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Monday's Frosty Mug

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Some things to read while watching out for the big chicken.

So, the likely biggest story of the day is Eric Gagne's release. Gagne faces a decision between rehab and surgery for his shoulder, but would not have been ready to pitch before March 25 either way. At least he provided a few weeks of interesting and now irrelevant debate. (Also noted in FanShot) Also, Adam J Morris of Lone Star Ball wonders if the Rangers might be interested in Gagne once he's healthy.

Bill Hall and David Riske continue to make strides in their rehab, though, as both played a simulated game yesterday. Riske gave up a single and a home run to Hall right away, but settled down to retire the next four batters, including Hall two more times. (Also noted in FanShot)

Other injury notes:

  • Brae Wright, one of the Brewers' brighter high-level pitching prospects not named Jeffress, will have Tommy John surgery and miss all of 2009.
  • Mat Gamel, who was the last Brewer to report to camp and still has not played in the field this spring, showed up late on Friday and had his locker moved outside by Mike Cameron and Jason Kendall.
  • Tony Gwynn returned to camp yesterday following the birth of his daughter. He's hoping to try throwing again in the next couple of days.

While Tony Gwynn is gone, Lorenzo Cain is making the most of his playing time in big league camp, including a big game on Friday and this profile in the JS.

On the field, Yovani Gallardo had his second rough outing in three spring appearances, giving up seven runs and lasting just two thirds of an inning. After the game, Doug Melvin said the Brewers have had preliminary discussions with Gallardo about a long term deal, but have set them aside.

Some visual evidence from yesterday's game:

Meanwhile in the WBC, Mark DiFelice was impressive in Saturday's game for Italy, pitching four shutout innings against a relatively high-powered Venezuelan team. Italy could be eliminated with a loss to Canada today, meaning DiFelice and Vinny Rottino could both be back in camp in the next couple of days.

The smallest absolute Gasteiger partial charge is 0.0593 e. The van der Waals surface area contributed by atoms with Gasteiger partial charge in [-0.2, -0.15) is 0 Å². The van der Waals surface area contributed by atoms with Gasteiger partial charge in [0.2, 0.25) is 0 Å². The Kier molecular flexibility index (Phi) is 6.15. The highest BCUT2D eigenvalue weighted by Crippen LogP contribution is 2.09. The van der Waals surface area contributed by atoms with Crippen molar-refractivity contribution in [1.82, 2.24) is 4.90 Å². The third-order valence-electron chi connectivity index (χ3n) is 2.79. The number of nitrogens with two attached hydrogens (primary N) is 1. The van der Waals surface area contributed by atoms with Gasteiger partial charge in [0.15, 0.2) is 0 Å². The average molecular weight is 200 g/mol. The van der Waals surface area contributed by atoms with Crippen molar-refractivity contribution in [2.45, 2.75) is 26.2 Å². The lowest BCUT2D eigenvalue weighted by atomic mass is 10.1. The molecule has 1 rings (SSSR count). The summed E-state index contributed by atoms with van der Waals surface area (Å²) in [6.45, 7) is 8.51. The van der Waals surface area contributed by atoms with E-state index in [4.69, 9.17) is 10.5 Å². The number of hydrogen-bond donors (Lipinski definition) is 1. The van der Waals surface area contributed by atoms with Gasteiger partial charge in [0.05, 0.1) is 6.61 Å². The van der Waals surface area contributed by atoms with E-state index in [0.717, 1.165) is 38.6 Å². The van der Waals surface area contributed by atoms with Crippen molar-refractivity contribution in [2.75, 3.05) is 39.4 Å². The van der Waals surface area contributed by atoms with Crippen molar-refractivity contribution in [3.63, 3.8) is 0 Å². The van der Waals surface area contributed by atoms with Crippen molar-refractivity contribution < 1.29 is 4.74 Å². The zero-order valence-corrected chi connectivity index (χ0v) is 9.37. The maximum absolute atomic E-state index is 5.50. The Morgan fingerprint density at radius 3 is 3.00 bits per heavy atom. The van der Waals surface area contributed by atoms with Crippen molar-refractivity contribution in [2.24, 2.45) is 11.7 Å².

Does pitching in the WBC have a negative impact on a pitcher's in-season performance? Baseball America cites a study they're calling "inconclusive," but it appears pitchers from the 2006 WBC saw their 2006 ERA go up over 18%, as opposed to a 6% bump leaguewide.

If you didn't stop by over the weekend, you may have missed Jordan's note on Manny Parra and his fastball, and you should go check it out. You may also have missed Friday night's first post in the Brewer WAR Lords series.

Sometimes we miss something when assessing a player's value. For example, I was unsure about Crawfish Boxes rating Lance Berkman ahead of Prince Fielder in their NL Central First Baseman rankings, until I learned Berkman is actually made of chocolate cake. That will increase his value.

Other rankings/projections/previews/etc:

Two former Brewers announced their retirement over the weekend: Matt Wise and Mark Sweeney. No word on why Wise decided to hang it up, but his career has taken a severe downhill turn since midseason 2007.

On an even sadder note, former Brewer Chris Spurling was arrested for domestic battery Thursday night.

Stories from other camps:

Angels: Reporters discovered over the weekend that Vlad Guerrero is one year older than previously thought. He's actually 34. Also, Ervin Santana will begin the season on the DL and Mike Napoli may not be ready for Opening Day either.
A's: Justin Duchscherer is being shut down due to pain in his throwing elbow and is unlikely to be ready to pitch on Opening Day. The team also signed former top prospect Andy Sisco.
Giants: May make room on the roster for an extra position player by going with an 11 man bullpen pitching staff.
Red Sox: Reportedly signed John Lester to a five year extension worth $30 million.
Twins: Signed Scott Baker to a four year deal worth $15.25 million.

Team USA hasn't been too friendly to opposing pitchers in the World Baseball Classic, scoring 21 runs in two games (including Ryan Braun's solo HR last night), but it appears they're not making many friends off the field either. Richard Griffin of the Toronto Star is none too happy with Team USA's antics, which include skipping a press conference and playing crappy country music. The crappy country music only would have gotten worse if Corey Hart was on the team.

With Alcides Escobar banging on the door to the big leagues, this research is increasingly Brewer-relevant: Tom Tango estimates 25 runs as the most a great fielder can contribute to a team.

Of course, not everyone likes statistics or research. MLB Network had a discussion of PECOTA projections last night that you might have seen. If you haven't, Joe Posnanski has the video, and when it's done you can see how he pleonasmed all over it.

Oh, and Ryan Howard is a dangerous man.

Drink up.